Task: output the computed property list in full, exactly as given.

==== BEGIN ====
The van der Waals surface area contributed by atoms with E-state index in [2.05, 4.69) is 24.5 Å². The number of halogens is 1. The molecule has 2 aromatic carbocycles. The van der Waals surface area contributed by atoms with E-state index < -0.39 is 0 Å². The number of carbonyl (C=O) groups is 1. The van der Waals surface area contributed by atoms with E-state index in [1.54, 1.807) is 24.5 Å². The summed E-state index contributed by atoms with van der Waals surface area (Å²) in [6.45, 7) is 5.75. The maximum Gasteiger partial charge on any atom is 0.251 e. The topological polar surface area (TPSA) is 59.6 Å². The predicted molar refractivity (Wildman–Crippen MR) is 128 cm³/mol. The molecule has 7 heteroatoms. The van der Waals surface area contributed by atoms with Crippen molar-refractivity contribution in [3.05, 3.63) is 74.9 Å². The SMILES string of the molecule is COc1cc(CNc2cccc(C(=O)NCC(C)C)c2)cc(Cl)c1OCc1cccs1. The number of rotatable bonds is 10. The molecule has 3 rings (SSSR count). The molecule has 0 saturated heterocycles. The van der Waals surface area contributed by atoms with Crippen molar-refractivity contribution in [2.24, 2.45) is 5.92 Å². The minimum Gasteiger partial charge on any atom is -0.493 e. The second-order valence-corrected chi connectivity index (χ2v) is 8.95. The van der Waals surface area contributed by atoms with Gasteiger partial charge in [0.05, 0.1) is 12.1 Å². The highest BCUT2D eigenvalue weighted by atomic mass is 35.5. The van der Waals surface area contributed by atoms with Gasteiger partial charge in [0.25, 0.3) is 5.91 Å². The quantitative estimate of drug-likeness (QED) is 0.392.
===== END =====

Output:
The van der Waals surface area contributed by atoms with E-state index in [2.05, 4.69) is 24.5 Å². The number of halogens is 1. The molecule has 2 aromatic carbocycles. The van der Waals surface area contributed by atoms with E-state index < -0.39 is 0 Å². The number of carbonyl (C=O) groups is 1. The van der Waals surface area contributed by atoms with E-state index in [1.54, 1.807) is 24.5 Å². The summed E-state index contributed by atoms with van der Waals surface area (Å²) in [6.45, 7) is 5.75. The maximum Gasteiger partial charge on any atom is 0.251 e. The topological polar surface area (TPSA) is 59.6 Å². The predicted molar refractivity (Wildman–Crippen MR) is 128 cm³/mol. The molecule has 7 heteroatoms. The van der Waals surface area contributed by atoms with Crippen molar-refractivity contribution in [3.05, 3.63) is 74.9 Å². The SMILES string of the molecule is COc1cc(CNc2cccc(C(=O)NCC(C)C)c2)cc(Cl)c1OCc1cccs1. The number of rotatable bonds is 10. The molecule has 3 rings (SSSR count). The molecule has 0 saturated heterocycles. The van der Waals surface area contributed by atoms with Crippen molar-refractivity contribution in [2.24, 2.45) is 5.92 Å². The minimum Gasteiger partial charge on any atom is -0.493 e. The second-order valence-corrected chi connectivity index (χ2v) is 8.95. The van der Waals surface area contributed by atoms with Gasteiger partial charge in [0.05, 0.1) is 12.1 Å². The highest BCUT2D eigenvalue weighted by atomic mass is 35.5. The van der Waals surface area contributed by atoms with Gasteiger partial charge in [0.25, 0.3) is 5.91 Å². The quantitative estimate of drug-likeness (QED) is 0.392.